Tigers outfielder J.D. Martinez got it done in the field and at the plate in last night’s win over the Orioles, robbing Chris Davis of a home run in the third inning before taking Ubaldo Jimenez deep in the fifth. Check it out below:

According to ESPN Stats & Info, Martinez is the fourth player this season to take away a home run and hit a home run in the same game. Mike Trout, Mookie Betts, and Seth Smith are the others. And as for Chris Davis, he’s had three home runs taken away from him this month alone.

Martinez is now up to 26 home runs on the season, which ties Albert Pujols for second in the American League. Mike Trout, who hit a walk-off blast last night against the Red Sox, leads the way with 27 homers.

Looking ahead to the second half: The Tigers are in deep, deep trouble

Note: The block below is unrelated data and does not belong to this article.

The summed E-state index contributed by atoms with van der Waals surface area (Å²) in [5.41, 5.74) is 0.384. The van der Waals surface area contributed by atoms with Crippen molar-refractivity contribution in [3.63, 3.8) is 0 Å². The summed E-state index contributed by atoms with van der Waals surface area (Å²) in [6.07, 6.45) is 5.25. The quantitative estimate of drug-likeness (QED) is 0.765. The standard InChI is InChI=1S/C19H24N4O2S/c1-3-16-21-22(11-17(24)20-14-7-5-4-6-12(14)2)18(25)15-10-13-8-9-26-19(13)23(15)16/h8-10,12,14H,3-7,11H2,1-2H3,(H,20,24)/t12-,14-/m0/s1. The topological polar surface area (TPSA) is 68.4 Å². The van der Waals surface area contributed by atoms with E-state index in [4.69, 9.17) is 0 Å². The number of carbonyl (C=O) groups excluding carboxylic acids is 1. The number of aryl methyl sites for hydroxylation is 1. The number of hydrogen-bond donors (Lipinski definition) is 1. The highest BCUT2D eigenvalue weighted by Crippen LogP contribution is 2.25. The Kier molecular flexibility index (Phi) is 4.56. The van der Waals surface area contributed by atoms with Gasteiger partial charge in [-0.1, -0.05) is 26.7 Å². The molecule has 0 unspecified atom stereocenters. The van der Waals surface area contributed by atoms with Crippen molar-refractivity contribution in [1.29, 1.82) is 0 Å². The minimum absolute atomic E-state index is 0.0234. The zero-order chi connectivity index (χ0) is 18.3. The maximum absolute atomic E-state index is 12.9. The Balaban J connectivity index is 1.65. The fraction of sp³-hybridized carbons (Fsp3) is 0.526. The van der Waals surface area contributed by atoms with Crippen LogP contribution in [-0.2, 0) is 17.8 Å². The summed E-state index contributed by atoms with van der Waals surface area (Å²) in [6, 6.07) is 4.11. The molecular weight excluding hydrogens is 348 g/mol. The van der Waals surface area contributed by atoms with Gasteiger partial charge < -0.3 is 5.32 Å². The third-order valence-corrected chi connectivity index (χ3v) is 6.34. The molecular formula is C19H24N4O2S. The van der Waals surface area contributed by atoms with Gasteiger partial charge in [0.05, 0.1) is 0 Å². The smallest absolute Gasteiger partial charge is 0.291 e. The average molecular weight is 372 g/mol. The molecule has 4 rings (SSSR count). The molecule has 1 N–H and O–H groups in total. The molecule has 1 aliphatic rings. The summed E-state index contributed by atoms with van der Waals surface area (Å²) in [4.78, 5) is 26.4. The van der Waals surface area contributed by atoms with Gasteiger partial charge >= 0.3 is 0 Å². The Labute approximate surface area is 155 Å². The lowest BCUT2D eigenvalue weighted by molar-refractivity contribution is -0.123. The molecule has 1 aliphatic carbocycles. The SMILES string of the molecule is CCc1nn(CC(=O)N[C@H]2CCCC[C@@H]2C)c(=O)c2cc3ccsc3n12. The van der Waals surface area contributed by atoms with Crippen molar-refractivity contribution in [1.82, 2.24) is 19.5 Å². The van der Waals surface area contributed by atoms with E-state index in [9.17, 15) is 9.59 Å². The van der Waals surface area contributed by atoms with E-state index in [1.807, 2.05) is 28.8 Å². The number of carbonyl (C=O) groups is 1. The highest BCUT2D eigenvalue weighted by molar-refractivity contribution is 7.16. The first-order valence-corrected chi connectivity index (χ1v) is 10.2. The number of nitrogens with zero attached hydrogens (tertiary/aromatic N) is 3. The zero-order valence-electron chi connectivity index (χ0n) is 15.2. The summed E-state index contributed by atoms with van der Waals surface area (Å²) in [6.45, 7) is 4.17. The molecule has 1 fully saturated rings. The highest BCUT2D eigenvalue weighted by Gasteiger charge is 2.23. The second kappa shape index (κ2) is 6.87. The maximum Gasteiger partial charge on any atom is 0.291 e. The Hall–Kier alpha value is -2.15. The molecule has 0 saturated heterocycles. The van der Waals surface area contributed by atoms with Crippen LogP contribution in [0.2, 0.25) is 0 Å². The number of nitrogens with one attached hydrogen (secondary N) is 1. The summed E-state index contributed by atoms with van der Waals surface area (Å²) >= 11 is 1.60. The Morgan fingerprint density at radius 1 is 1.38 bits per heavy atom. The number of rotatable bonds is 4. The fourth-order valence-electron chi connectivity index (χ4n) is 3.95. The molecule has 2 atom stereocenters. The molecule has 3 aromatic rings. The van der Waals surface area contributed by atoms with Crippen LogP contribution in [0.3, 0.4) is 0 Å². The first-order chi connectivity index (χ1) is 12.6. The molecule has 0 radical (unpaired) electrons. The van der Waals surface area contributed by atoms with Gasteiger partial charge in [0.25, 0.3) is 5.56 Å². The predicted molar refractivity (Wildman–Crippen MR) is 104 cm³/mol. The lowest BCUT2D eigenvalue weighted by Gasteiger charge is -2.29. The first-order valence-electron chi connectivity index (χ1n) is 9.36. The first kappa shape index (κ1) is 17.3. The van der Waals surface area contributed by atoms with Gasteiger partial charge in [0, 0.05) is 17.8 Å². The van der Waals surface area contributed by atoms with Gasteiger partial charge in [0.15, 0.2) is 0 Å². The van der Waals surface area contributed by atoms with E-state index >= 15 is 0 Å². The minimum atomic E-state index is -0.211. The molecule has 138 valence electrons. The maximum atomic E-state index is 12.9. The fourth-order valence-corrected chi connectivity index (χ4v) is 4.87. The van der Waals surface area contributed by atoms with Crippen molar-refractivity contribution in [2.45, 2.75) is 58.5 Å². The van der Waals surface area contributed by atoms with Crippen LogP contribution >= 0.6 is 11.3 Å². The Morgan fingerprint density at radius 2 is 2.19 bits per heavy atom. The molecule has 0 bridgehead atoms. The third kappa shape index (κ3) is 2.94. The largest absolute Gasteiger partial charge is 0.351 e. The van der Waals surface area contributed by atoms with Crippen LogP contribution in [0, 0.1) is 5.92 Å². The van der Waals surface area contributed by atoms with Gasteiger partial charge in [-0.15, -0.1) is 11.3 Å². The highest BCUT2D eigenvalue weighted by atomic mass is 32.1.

Screen Shot 2015-07-15 at 8.09.16 AM

The Tigers have made the playoffs in each of the last four years. They came into 2015 as a somewhat diminished team, but many nonetheless expected them to once again win the AL Central or, at the very least, remain relevant in that conversation.

As of now, however, they are a full nine games behind the Kansas City Royals in the division. They are only three and a half back in the Wild Card race, but there are three teams ahead of them, another team tied with them and another four teams within two games of them on the backside. And the worst part about it, Detroit looks to be in worse shape than any of them heading into the second half.